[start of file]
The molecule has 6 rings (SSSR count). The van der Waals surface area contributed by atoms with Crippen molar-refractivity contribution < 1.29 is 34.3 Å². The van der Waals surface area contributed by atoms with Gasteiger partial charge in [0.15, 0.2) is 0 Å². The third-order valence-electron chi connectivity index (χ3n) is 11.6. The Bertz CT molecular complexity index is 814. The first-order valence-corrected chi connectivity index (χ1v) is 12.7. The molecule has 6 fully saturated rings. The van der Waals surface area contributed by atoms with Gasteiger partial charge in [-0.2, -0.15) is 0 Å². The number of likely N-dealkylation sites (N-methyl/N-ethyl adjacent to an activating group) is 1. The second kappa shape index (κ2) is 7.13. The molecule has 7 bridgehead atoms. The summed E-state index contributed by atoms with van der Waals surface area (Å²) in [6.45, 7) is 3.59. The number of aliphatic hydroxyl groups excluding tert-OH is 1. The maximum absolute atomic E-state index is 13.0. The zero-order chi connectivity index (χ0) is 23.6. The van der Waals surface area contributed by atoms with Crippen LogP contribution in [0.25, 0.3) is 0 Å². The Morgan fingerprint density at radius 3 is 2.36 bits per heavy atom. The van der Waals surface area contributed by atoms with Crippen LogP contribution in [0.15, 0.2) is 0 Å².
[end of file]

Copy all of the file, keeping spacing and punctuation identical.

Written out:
The molecule has 6 rings (SSSR count). The van der Waals surface area contributed by atoms with Crippen molar-refractivity contribution < 1.29 is 34.3 Å². The van der Waals surface area contributed by atoms with Gasteiger partial charge in [0.15, 0.2) is 0 Å². The third-order valence-electron chi connectivity index (χ3n) is 11.6. The Bertz CT molecular complexity index is 814. The first-order valence-corrected chi connectivity index (χ1v) is 12.7. The molecule has 6 fully saturated rings. The van der Waals surface area contributed by atoms with Gasteiger partial charge in [-0.2, -0.15) is 0 Å². The number of likely N-dealkylation sites (N-methyl/N-ethyl adjacent to an activating group) is 1. The second kappa shape index (κ2) is 7.13. The molecule has 7 bridgehead atoms. The summed E-state index contributed by atoms with van der Waals surface area (Å²) in [6.45, 7) is 3.59. The number of aliphatic hydroxyl groups excluding tert-OH is 1. The maximum absolute atomic E-state index is 13.0. The zero-order chi connectivity index (χ0) is 23.6. The van der Waals surface area contributed by atoms with Crippen LogP contribution in [0.25, 0.3) is 0 Å². The Morgan fingerprint density at radius 3 is 2.36 bits per heavy atom. The van der Waals surface area contributed by atoms with Crippen LogP contribution in [0.15, 0.2) is 0 Å².